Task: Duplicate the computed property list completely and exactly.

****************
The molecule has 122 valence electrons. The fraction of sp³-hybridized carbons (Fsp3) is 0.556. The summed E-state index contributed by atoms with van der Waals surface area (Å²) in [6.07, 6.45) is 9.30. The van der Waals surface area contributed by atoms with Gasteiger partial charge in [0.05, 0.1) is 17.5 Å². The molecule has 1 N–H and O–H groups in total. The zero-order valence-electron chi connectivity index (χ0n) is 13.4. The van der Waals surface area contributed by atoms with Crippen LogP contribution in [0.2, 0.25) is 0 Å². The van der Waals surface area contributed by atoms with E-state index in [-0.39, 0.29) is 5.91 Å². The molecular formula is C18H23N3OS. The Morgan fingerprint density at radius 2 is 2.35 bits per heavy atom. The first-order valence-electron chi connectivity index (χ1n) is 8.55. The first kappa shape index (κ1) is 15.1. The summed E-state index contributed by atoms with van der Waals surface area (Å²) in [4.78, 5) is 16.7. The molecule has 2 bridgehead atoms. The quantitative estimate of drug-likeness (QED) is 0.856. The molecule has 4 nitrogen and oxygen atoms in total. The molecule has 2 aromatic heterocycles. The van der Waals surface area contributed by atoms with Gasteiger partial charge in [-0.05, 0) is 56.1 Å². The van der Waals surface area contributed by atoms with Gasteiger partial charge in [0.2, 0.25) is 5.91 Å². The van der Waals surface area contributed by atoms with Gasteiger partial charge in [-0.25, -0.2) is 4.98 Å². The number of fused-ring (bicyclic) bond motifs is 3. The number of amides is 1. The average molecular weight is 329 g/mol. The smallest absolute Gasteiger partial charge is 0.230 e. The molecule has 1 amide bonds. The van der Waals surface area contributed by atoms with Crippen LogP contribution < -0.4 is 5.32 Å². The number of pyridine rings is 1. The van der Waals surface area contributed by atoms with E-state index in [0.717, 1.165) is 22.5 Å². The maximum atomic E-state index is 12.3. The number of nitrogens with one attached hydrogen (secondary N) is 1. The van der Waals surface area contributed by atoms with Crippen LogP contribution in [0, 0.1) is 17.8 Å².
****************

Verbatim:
The molecule has 122 valence electrons. The fraction of sp³-hybridized carbons (Fsp3) is 0.556. The summed E-state index contributed by atoms with van der Waals surface area (Å²) in [6.07, 6.45) is 9.30. The van der Waals surface area contributed by atoms with Gasteiger partial charge in [0.05, 0.1) is 17.5 Å². The molecule has 1 N–H and O–H groups in total. The zero-order valence-electron chi connectivity index (χ0n) is 13.4. The van der Waals surface area contributed by atoms with Crippen LogP contribution in [0.2, 0.25) is 0 Å². The van der Waals surface area contributed by atoms with E-state index in [-0.39, 0.29) is 5.91 Å². The molecular formula is C18H23N3OS. The Morgan fingerprint density at radius 2 is 2.35 bits per heavy atom. The first-order valence-electron chi connectivity index (χ1n) is 8.55. The first kappa shape index (κ1) is 15.1. The summed E-state index contributed by atoms with van der Waals surface area (Å²) in [4.78, 5) is 16.7. The molecule has 2 bridgehead atoms. The quantitative estimate of drug-likeness (QED) is 0.856. The molecule has 4 nitrogen and oxygen atoms in total. The molecule has 2 aromatic heterocycles. The van der Waals surface area contributed by atoms with Gasteiger partial charge in [-0.05, 0) is 56.1 Å². The van der Waals surface area contributed by atoms with Gasteiger partial charge in [0.2, 0.25) is 5.91 Å². The van der Waals surface area contributed by atoms with Gasteiger partial charge in [-0.25, -0.2) is 4.98 Å². The number of fused-ring (bicyclic) bond motifs is 3. The number of amides is 1. The average molecular weight is 329 g/mol. The smallest absolute Gasteiger partial charge is 0.230 e. The molecule has 1 amide bonds. The van der Waals surface area contributed by atoms with Crippen LogP contribution < -0.4 is 5.32 Å². The number of pyridine rings is 1. The van der Waals surface area contributed by atoms with E-state index in [0.717, 1.165) is 22.5 Å². The maximum atomic E-state index is 12.3. The number of nitrogens with one attached hydrogen (secondary N) is 1. The van der Waals surface area contributed by atoms with Crippen LogP contribution in [0, 0.1) is 17.8 Å².